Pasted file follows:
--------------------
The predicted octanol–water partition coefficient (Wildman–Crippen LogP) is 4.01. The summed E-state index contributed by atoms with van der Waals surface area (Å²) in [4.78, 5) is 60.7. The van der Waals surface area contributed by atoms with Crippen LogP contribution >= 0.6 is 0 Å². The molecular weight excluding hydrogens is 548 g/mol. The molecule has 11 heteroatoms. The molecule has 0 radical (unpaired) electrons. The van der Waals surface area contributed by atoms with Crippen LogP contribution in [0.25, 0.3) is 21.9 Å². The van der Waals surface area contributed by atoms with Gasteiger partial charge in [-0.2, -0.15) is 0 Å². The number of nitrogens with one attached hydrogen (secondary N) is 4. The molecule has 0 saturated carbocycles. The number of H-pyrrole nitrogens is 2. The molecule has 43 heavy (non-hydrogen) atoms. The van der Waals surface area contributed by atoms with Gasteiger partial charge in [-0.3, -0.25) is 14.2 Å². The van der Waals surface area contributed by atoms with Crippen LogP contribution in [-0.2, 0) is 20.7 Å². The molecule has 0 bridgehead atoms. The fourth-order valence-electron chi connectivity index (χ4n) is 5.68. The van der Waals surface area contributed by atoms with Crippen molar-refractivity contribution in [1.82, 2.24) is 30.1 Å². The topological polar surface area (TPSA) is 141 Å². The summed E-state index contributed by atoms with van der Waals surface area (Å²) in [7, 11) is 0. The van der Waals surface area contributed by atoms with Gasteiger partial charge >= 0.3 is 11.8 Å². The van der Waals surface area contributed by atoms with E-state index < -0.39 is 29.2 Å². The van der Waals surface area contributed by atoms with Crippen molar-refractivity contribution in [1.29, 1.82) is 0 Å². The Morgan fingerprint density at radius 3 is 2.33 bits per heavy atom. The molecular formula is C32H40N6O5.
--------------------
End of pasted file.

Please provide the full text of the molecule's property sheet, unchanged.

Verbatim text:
The predicted octanol–water partition coefficient (Wildman–Crippen LogP) is 4.01. The summed E-state index contributed by atoms with van der Waals surface area (Å²) in [4.78, 5) is 60.7. The van der Waals surface area contributed by atoms with Crippen LogP contribution >= 0.6 is 0 Å². The molecular weight excluding hydrogens is 548 g/mol. The molecule has 11 heteroatoms. The molecule has 0 radical (unpaired) electrons. The van der Waals surface area contributed by atoms with Crippen LogP contribution in [0.25, 0.3) is 21.9 Å². The van der Waals surface area contributed by atoms with Gasteiger partial charge in [-0.2, -0.15) is 0 Å². The number of nitrogens with one attached hydrogen (secondary N) is 4. The molecule has 0 saturated carbocycles. The number of H-pyrrole nitrogens is 2. The molecule has 43 heavy (non-hydrogen) atoms. The van der Waals surface area contributed by atoms with Gasteiger partial charge in [-0.3, -0.25) is 14.2 Å². The van der Waals surface area contributed by atoms with Crippen LogP contribution in [-0.2, 0) is 20.7 Å². The molecule has 0 bridgehead atoms. The fourth-order valence-electron chi connectivity index (χ4n) is 5.68. The van der Waals surface area contributed by atoms with Crippen molar-refractivity contribution in [1.82, 2.24) is 30.1 Å². The topological polar surface area (TPSA) is 141 Å². The summed E-state index contributed by atoms with van der Waals surface area (Å²) in [7, 11) is 0. The van der Waals surface area contributed by atoms with Gasteiger partial charge >= 0.3 is 11.8 Å². The van der Waals surface area contributed by atoms with E-state index < -0.39 is 29.2 Å². The van der Waals surface area contributed by atoms with Crippen molar-refractivity contribution in [1.29, 1.82) is 0 Å². The Morgan fingerprint density at radius 3 is 2.33 bits per heavy atom. The molecular formula is C32H40N6O5.